Speaking of counterfeiting, in his June 7, 2011 column in Bank Note Reporter, Fred Reed outlines the history of a popularly-repeated 'fact" about the circulation of counterfeit currency in the U.S. and excoriates recent authors and exhibit curators for perpetuating what he called "the big lie" about the amount of counterfeiting prevalent in this country during the U.S. Civil War. Here are some excerpts, but be sure to read the complete article, which is available on NumisMaster.com.
Nearly two years ago in this column, we exposed the cycle of wild-eyed fibbery concerning the amount of counterfeiting prevalent in this country during the U.S. Civil War.(1)
In doing so, I hoped this column had exposed the “infinite echo chamber of error” surrounding unsubstantiated, grossly over stated, and frankly erroneous views misrepresenting the amount of counterfeiting in the United States in that era. These bogus claims take the form of alleging that one-third or (horrors) even more of the notes in circulation were fake at the time.
In these pages, I tracked these spurious claims back to the U.S. Secret Service published sources. The principle architect of this “big lie” was the self-serving mis-guesstimater-in-chief Col. William P. Wood, first chief of the federal detective bureau charged with eradicating the scourge of bogus bills. Wood attempted to mitigate his dismal failure to suppress rampant counterfeiting by outrageously claiming the problem he inherited was much, much worse than it in fact was.
As we have shown over many months, Wood is a spectacularly unreliable witness in this or any regard. This fake “colonel,” who had no discernible success in reducing the output of the midnight pressmen, was a self-serving liar on this as on many other things. However, Wood’s falsehood took on a life of its own, and has echoed down to the present day infecting the works of nearly all writers on this subject.
If you want a refresher, read this columnist’s August 2009 column, Part 50 in this series, titled “Who is responsible for the misinformation?” which appeared in Bank Note Reporter on pps. 42-47. If you don’t have the hard copy of the essay handy, it is archived on this publisher’s excellent numismaster.com website at www.numismaster.com/ta/numis/Article.jsp?ad=article&ArticleId=7023. It covers the source of this bad data and the resultant cascade of copycat “wolf criers” across the publishing industry, and more recently on the Internet. I followed this hogwash time after time in print and on the Internet, until I tired of the exercise tracking down all the permutations of these lies.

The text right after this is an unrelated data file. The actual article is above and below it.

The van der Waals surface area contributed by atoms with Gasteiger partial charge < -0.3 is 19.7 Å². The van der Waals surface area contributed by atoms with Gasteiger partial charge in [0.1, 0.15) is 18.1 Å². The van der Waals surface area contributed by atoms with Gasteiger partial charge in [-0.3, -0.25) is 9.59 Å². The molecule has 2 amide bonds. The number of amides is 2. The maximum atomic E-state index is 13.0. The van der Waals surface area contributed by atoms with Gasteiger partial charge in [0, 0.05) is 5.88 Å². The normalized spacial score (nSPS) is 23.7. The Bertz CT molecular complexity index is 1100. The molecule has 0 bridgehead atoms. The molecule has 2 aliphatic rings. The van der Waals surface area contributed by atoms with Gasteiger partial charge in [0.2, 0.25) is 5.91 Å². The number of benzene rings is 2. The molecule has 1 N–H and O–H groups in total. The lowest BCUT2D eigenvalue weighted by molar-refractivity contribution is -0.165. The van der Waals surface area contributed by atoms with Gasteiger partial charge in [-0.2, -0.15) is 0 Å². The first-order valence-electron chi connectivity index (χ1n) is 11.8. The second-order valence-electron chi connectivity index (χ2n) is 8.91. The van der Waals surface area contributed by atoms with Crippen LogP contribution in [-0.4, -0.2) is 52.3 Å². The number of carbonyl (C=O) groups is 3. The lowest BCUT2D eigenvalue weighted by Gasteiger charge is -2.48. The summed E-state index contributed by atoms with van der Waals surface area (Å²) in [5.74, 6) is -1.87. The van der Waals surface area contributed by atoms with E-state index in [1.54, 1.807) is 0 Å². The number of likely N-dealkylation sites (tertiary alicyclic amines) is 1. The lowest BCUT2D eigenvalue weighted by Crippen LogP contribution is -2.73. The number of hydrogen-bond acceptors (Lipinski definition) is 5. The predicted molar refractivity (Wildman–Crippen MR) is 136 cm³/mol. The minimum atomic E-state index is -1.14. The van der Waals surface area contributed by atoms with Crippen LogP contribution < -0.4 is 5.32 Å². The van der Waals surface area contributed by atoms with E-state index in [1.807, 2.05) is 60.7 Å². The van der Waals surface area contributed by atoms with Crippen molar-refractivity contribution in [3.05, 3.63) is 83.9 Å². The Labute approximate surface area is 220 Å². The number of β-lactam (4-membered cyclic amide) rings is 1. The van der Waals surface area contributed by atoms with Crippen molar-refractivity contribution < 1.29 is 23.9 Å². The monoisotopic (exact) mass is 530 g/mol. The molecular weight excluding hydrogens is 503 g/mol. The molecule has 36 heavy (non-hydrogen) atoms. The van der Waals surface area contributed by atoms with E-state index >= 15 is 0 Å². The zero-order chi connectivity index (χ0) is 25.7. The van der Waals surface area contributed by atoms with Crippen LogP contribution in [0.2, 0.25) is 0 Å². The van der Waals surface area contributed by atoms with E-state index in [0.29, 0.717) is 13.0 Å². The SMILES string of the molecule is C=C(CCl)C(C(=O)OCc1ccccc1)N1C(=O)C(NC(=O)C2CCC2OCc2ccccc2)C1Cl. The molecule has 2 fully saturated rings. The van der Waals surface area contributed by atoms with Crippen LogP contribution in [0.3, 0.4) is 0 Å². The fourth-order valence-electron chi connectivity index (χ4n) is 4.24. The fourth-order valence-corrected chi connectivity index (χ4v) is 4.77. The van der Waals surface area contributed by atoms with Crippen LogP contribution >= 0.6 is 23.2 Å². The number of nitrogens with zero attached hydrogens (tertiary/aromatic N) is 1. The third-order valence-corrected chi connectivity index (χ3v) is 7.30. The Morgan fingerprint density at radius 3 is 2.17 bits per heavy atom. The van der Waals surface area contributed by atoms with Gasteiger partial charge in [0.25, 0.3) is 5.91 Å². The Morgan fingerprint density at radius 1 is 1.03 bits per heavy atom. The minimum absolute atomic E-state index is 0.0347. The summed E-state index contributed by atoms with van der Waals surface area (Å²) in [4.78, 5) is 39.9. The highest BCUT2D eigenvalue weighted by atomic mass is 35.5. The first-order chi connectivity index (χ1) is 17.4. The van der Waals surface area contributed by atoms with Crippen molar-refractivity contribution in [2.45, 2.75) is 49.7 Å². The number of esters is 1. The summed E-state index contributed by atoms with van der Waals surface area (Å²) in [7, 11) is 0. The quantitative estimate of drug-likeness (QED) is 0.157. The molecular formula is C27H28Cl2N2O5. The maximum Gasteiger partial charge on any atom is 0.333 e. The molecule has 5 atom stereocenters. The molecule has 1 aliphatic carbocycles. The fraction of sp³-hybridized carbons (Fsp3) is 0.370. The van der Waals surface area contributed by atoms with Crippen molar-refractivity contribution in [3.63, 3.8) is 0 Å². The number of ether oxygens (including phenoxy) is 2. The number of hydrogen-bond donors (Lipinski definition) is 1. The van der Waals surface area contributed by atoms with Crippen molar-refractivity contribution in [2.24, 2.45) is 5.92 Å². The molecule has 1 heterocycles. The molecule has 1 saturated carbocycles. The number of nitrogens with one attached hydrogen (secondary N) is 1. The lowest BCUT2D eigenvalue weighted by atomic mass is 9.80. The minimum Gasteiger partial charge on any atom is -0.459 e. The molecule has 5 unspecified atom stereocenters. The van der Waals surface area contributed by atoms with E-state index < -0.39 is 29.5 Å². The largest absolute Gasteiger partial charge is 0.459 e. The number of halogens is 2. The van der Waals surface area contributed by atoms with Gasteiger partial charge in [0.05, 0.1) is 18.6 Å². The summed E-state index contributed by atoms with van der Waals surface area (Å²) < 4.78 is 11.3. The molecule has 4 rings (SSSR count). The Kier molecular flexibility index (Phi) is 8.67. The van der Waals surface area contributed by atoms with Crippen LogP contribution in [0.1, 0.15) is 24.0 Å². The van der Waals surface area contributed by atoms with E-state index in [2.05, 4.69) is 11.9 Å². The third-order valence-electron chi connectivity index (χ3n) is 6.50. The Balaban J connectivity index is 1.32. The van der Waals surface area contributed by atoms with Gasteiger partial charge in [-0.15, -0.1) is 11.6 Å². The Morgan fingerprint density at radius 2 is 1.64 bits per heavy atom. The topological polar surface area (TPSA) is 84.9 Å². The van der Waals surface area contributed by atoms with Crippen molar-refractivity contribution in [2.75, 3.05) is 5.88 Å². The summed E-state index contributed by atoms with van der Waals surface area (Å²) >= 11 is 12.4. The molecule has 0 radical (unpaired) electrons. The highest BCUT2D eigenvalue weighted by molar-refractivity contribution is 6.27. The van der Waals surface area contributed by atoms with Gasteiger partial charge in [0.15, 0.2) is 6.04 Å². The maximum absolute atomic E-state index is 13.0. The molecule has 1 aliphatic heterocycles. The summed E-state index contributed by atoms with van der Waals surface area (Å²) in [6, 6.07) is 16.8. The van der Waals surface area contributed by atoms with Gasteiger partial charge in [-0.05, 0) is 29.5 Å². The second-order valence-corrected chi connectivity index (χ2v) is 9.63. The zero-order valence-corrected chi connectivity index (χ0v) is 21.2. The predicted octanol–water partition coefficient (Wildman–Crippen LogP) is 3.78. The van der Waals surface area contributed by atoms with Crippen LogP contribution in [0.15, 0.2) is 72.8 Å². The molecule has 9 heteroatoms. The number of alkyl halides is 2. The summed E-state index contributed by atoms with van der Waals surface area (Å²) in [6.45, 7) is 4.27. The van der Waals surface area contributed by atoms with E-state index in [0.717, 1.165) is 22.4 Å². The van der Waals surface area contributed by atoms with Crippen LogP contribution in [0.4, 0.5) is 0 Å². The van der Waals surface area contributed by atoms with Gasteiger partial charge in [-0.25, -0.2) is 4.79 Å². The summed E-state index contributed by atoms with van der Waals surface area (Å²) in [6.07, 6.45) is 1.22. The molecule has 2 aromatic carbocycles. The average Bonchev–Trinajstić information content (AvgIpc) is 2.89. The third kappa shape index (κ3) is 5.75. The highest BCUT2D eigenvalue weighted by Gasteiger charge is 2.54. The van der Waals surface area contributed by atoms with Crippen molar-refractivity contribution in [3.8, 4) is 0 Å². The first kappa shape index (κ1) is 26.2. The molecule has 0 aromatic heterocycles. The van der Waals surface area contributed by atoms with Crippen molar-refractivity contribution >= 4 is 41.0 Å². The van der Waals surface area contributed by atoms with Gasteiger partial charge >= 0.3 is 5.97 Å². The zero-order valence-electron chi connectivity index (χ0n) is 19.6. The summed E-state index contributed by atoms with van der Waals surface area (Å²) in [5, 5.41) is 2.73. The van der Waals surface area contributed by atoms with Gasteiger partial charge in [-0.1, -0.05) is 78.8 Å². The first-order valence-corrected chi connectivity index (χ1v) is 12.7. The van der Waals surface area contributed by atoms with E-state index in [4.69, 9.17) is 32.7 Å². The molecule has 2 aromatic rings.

Many similar deceits cropped up in otherwise reputable official government or scholarly sources, and in the mass media like the Washington Post and New York Times. The erroneous one-third counterfeit claim virus even infected the Public Broadcasting Service’s “History Detectives” television series.
I hardly expected various government bureaucrats, nor the many data aggregators, bloggers, or other information lightweights to respond to my arguments, or change their erroneous claims. It was too much to hope that these misinformers would even acknowledge that their fraudulent claims had been called into question. Once a falsity becomes an idée fixe (a fixed notion, i.e., a delusional idea that dominates the mental frame over a prolonged period, such as a mental disorder) it is impossible (or at least very difficult) to disabuse the percipient of his/her error.
To read the complete article, see:
Tall Tales Die Hard, or the Big Lie
Wayne Homren, Editor
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